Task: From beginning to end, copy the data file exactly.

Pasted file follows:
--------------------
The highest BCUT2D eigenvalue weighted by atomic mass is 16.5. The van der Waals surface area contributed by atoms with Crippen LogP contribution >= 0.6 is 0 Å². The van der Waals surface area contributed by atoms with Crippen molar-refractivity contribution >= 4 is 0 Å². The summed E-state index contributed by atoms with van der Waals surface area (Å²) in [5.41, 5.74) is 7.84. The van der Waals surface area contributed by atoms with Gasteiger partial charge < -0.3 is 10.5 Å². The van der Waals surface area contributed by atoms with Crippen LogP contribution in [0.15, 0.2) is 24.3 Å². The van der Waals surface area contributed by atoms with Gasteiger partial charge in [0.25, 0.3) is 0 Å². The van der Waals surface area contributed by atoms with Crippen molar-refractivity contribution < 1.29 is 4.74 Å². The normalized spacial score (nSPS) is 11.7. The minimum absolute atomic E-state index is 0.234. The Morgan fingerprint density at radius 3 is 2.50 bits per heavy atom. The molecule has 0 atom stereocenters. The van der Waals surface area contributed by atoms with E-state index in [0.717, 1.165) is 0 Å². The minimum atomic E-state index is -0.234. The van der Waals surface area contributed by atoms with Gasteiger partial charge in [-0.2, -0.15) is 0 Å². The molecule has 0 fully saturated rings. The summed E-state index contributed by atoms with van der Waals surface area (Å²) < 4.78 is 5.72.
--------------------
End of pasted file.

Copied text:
The highest BCUT2D eigenvalue weighted by atomic mass is 16.5. The van der Waals surface area contributed by atoms with Crippen LogP contribution >= 0.6 is 0 Å². The van der Waals surface area contributed by atoms with Crippen molar-refractivity contribution >= 4 is 0 Å². The summed E-state index contributed by atoms with van der Waals surface area (Å²) in [5.41, 5.74) is 7.84. The van der Waals surface area contributed by atoms with Gasteiger partial charge < -0.3 is 10.5 Å². The van der Waals surface area contributed by atoms with Crippen LogP contribution in [0.15, 0.2) is 24.3 Å². The van der Waals surface area contributed by atoms with Gasteiger partial charge in [0.25, 0.3) is 0 Å². The van der Waals surface area contributed by atoms with Crippen molar-refractivity contribution < 1.29 is 4.74 Å². The normalized spacial score (nSPS) is 11.7. The minimum absolute atomic E-state index is 0.234. The Morgan fingerprint density at radius 3 is 2.50 bits per heavy atom. The molecule has 0 atom stereocenters. The van der Waals surface area contributed by atoms with E-state index in [0.717, 1.165) is 0 Å². The minimum atomic E-state index is -0.234. The van der Waals surface area contributed by atoms with Gasteiger partial charge in [-0.2, -0.15) is 0 Å². The molecule has 0 fully saturated rings. The summed E-state index contributed by atoms with van der Waals surface area (Å²) < 4.78 is 5.72.